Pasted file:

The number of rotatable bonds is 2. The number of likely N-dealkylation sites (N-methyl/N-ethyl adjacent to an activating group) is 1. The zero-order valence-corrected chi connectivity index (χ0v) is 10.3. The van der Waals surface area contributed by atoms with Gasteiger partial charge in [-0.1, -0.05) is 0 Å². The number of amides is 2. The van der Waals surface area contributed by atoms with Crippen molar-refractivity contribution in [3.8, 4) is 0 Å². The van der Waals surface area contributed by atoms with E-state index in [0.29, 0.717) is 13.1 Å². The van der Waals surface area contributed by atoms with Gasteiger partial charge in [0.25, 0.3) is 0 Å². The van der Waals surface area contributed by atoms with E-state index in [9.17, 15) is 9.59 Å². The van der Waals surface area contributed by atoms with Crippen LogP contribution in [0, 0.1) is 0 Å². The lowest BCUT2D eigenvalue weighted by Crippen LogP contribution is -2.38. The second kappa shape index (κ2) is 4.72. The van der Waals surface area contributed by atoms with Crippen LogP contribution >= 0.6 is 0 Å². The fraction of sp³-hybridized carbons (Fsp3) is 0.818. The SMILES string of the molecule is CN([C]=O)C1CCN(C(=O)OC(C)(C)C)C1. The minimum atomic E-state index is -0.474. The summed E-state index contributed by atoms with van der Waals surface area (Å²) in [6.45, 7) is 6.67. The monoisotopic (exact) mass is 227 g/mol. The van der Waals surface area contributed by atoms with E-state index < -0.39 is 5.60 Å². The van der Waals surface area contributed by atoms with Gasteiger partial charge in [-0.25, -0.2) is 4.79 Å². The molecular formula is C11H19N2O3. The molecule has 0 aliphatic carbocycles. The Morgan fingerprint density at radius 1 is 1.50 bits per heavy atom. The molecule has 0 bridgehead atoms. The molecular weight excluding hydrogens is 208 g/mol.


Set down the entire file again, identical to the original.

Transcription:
The number of rotatable bonds is 2. The number of likely N-dealkylation sites (N-methyl/N-ethyl adjacent to an activating group) is 1. The zero-order valence-corrected chi connectivity index (χ0v) is 10.3. The van der Waals surface area contributed by atoms with Gasteiger partial charge in [-0.1, -0.05) is 0 Å². The number of amides is 2. The van der Waals surface area contributed by atoms with Crippen molar-refractivity contribution in [3.8, 4) is 0 Å². The van der Waals surface area contributed by atoms with E-state index in [0.29, 0.717) is 13.1 Å². The van der Waals surface area contributed by atoms with Gasteiger partial charge in [0.25, 0.3) is 0 Å². The van der Waals surface area contributed by atoms with E-state index in [9.17, 15) is 9.59 Å². The van der Waals surface area contributed by atoms with Crippen LogP contribution in [0, 0.1) is 0 Å². The lowest BCUT2D eigenvalue weighted by Crippen LogP contribution is -2.38. The second kappa shape index (κ2) is 4.72. The van der Waals surface area contributed by atoms with Crippen LogP contribution >= 0.6 is 0 Å². The fraction of sp³-hybridized carbons (Fsp3) is 0.818. The SMILES string of the molecule is CN([C]=O)C1CCN(C(=O)OC(C)(C)C)C1. The minimum atomic E-state index is -0.474. The summed E-state index contributed by atoms with van der Waals surface area (Å²) in [6.45, 7) is 6.67. The monoisotopic (exact) mass is 227 g/mol. The van der Waals surface area contributed by atoms with E-state index < -0.39 is 5.60 Å². The van der Waals surface area contributed by atoms with Gasteiger partial charge in [-0.25, -0.2) is 4.79 Å². The molecular formula is C11H19N2O3. The molecule has 0 aliphatic carbocycles. The Morgan fingerprint density at radius 1 is 1.50 bits per heavy atom. The molecule has 0 bridgehead atoms. The molecular weight excluding hydrogens is 208 g/mol.